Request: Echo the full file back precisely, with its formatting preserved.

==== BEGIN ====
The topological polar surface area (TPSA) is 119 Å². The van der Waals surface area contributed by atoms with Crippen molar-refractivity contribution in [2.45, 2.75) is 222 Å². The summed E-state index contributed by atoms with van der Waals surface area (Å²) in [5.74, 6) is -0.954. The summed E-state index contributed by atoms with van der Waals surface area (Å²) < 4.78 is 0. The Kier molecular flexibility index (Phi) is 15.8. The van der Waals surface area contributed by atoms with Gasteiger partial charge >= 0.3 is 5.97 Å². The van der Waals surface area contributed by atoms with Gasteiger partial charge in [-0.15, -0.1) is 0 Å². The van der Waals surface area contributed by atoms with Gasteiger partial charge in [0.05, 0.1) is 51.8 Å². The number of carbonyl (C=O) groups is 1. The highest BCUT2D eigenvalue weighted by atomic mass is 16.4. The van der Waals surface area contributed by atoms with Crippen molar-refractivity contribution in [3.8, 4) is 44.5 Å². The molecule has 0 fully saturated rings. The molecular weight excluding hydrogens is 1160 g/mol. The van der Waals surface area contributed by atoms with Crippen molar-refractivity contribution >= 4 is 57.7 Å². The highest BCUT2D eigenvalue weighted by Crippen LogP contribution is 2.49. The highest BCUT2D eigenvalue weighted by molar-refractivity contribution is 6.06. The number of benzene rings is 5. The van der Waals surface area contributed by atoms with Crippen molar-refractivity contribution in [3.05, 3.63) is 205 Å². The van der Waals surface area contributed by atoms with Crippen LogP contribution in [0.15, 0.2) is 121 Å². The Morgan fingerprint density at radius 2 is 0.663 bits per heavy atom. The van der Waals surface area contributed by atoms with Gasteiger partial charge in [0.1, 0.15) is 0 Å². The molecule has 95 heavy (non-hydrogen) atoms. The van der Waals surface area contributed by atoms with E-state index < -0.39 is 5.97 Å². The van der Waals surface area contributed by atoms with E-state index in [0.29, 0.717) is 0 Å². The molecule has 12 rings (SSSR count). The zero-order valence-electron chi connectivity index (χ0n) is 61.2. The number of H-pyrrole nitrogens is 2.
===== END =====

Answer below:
The topological polar surface area (TPSA) is 119 Å². The van der Waals surface area contributed by atoms with Crippen molar-refractivity contribution in [2.45, 2.75) is 222 Å². The summed E-state index contributed by atoms with van der Waals surface area (Å²) in [5.74, 6) is -0.954. The summed E-state index contributed by atoms with van der Waals surface area (Å²) < 4.78 is 0. The Kier molecular flexibility index (Phi) is 15.8. The van der Waals surface area contributed by atoms with Gasteiger partial charge >= 0.3 is 5.97 Å². The van der Waals surface area contributed by atoms with Gasteiger partial charge in [-0.15, -0.1) is 0 Å². The van der Waals surface area contributed by atoms with Gasteiger partial charge in [0.05, 0.1) is 51.8 Å². The number of carbonyl (C=O) groups is 1. The highest BCUT2D eigenvalue weighted by atomic mass is 16.4. The van der Waals surface area contributed by atoms with Crippen molar-refractivity contribution in [3.8, 4) is 44.5 Å². The molecule has 0 fully saturated rings. The molecular weight excluding hydrogens is 1160 g/mol. The van der Waals surface area contributed by atoms with Crippen molar-refractivity contribution >= 4 is 57.7 Å². The highest BCUT2D eigenvalue weighted by Crippen LogP contribution is 2.49. The highest BCUT2D eigenvalue weighted by molar-refractivity contribution is 6.06. The number of benzene rings is 5. The van der Waals surface area contributed by atoms with Crippen molar-refractivity contribution in [3.05, 3.63) is 205 Å². The van der Waals surface area contributed by atoms with Crippen LogP contribution in [0.15, 0.2) is 121 Å². The Morgan fingerprint density at radius 2 is 0.663 bits per heavy atom. The van der Waals surface area contributed by atoms with Gasteiger partial charge in [0.1, 0.15) is 0 Å². The molecule has 95 heavy (non-hydrogen) atoms. The van der Waals surface area contributed by atoms with E-state index < -0.39 is 5.97 Å². The van der Waals surface area contributed by atoms with E-state index in [0.29, 0.717) is 0 Å². The molecule has 12 rings (SSSR count). The zero-order valence-electron chi connectivity index (χ0n) is 61.2. The number of H-pyrrole nitrogens is 2.